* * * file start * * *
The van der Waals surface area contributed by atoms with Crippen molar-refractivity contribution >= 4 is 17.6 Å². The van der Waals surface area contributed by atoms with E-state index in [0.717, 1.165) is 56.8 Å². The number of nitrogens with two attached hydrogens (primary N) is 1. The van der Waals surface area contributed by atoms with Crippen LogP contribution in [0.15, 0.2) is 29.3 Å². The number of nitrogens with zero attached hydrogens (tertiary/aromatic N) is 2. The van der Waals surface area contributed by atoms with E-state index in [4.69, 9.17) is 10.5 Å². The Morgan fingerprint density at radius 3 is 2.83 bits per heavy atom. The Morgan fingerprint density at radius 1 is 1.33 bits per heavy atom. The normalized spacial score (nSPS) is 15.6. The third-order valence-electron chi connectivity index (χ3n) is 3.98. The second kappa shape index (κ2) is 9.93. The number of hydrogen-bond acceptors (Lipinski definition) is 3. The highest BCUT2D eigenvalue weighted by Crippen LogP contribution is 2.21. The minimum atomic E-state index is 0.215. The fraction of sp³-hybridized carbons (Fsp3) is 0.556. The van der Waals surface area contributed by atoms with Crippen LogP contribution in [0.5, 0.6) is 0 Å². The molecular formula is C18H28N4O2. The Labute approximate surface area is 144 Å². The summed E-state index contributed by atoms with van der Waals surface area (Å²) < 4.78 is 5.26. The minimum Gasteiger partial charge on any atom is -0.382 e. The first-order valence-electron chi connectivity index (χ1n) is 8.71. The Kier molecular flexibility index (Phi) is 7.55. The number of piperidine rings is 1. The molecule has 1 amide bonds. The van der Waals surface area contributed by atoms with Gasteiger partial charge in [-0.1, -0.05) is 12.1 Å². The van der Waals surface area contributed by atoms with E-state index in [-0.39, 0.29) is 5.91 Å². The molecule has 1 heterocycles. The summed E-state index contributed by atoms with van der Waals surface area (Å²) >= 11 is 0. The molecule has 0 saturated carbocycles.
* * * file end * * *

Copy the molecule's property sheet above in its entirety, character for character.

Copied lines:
The van der Waals surface area contributed by atoms with Crippen molar-refractivity contribution >= 4 is 17.6 Å². The van der Waals surface area contributed by atoms with E-state index in [0.717, 1.165) is 56.8 Å². The number of nitrogens with two attached hydrogens (primary N) is 1. The van der Waals surface area contributed by atoms with Crippen LogP contribution in [0.15, 0.2) is 29.3 Å². The number of nitrogens with zero attached hydrogens (tertiary/aromatic N) is 2. The van der Waals surface area contributed by atoms with E-state index in [4.69, 9.17) is 10.5 Å². The Morgan fingerprint density at radius 3 is 2.83 bits per heavy atom. The Morgan fingerprint density at radius 1 is 1.33 bits per heavy atom. The normalized spacial score (nSPS) is 15.6. The third-order valence-electron chi connectivity index (χ3n) is 3.98. The second kappa shape index (κ2) is 9.93. The number of hydrogen-bond acceptors (Lipinski definition) is 3. The highest BCUT2D eigenvalue weighted by Crippen LogP contribution is 2.21. The minimum atomic E-state index is 0.215. The fraction of sp³-hybridized carbons (Fsp3) is 0.556. The van der Waals surface area contributed by atoms with Crippen LogP contribution in [0.5, 0.6) is 0 Å². The molecular formula is C18H28N4O2. The Labute approximate surface area is 144 Å². The summed E-state index contributed by atoms with van der Waals surface area (Å²) < 4.78 is 5.26. The minimum Gasteiger partial charge on any atom is -0.382 e. The first-order valence-electron chi connectivity index (χ1n) is 8.71. The Kier molecular flexibility index (Phi) is 7.55. The number of piperidine rings is 1. The molecule has 1 amide bonds. The van der Waals surface area contributed by atoms with Gasteiger partial charge in [-0.1, -0.05) is 12.1 Å². The van der Waals surface area contributed by atoms with E-state index in [-0.39, 0.29) is 5.91 Å². The molecule has 1 heterocycles. The summed E-state index contributed by atoms with van der Waals surface area (Å²) >= 11 is 0. The molecule has 0 saturated carbocycles.